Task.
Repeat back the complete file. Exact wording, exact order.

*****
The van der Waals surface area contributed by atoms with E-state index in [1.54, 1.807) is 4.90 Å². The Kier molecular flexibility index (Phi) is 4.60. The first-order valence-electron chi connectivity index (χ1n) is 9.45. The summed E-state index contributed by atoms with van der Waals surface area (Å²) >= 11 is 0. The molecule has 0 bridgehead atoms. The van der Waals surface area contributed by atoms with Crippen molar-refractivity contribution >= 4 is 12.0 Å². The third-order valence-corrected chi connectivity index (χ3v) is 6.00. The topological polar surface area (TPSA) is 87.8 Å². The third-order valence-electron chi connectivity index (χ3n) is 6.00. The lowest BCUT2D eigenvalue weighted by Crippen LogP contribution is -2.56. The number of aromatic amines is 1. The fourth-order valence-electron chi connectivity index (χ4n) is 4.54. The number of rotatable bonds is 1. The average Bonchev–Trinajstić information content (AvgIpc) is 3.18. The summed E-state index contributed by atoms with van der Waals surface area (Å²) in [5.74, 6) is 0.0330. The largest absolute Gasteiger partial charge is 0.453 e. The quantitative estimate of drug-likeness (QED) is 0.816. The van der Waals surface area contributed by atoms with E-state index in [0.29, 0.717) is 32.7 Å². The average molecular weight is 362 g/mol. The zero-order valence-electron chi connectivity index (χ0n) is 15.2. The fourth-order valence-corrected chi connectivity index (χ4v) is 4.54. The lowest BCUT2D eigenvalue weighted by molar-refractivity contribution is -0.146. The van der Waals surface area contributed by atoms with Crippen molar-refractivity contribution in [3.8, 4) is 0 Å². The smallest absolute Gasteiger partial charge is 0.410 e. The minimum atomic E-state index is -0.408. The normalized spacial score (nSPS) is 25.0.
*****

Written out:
The van der Waals surface area contributed by atoms with E-state index in [1.54, 1.807) is 4.90 Å². The Kier molecular flexibility index (Phi) is 4.60. The first-order valence-electron chi connectivity index (χ1n) is 9.45. The summed E-state index contributed by atoms with van der Waals surface area (Å²) >= 11 is 0. The molecule has 0 bridgehead atoms. The van der Waals surface area contributed by atoms with Crippen molar-refractivity contribution >= 4 is 12.0 Å². The third-order valence-corrected chi connectivity index (χ3v) is 6.00. The topological polar surface area (TPSA) is 87.8 Å². The third-order valence-electron chi connectivity index (χ3n) is 6.00. The lowest BCUT2D eigenvalue weighted by Crippen LogP contribution is -2.56. The number of aromatic amines is 1. The fourth-order valence-electron chi connectivity index (χ4n) is 4.54. The number of rotatable bonds is 1. The average Bonchev–Trinajstić information content (AvgIpc) is 3.18. The summed E-state index contributed by atoms with van der Waals surface area (Å²) in [5.74, 6) is 0.0330. The largest absolute Gasteiger partial charge is 0.453 e. The quantitative estimate of drug-likeness (QED) is 0.816. The van der Waals surface area contributed by atoms with E-state index in [0.29, 0.717) is 32.7 Å². The average molecular weight is 362 g/mol. The zero-order valence-electron chi connectivity index (χ0n) is 15.2. The fourth-order valence-corrected chi connectivity index (χ4v) is 4.54. The lowest BCUT2D eigenvalue weighted by molar-refractivity contribution is -0.146. The van der Waals surface area contributed by atoms with Crippen molar-refractivity contribution in [3.8, 4) is 0 Å². The smallest absolute Gasteiger partial charge is 0.410 e. The minimum atomic E-state index is -0.408. The normalized spacial score (nSPS) is 25.0.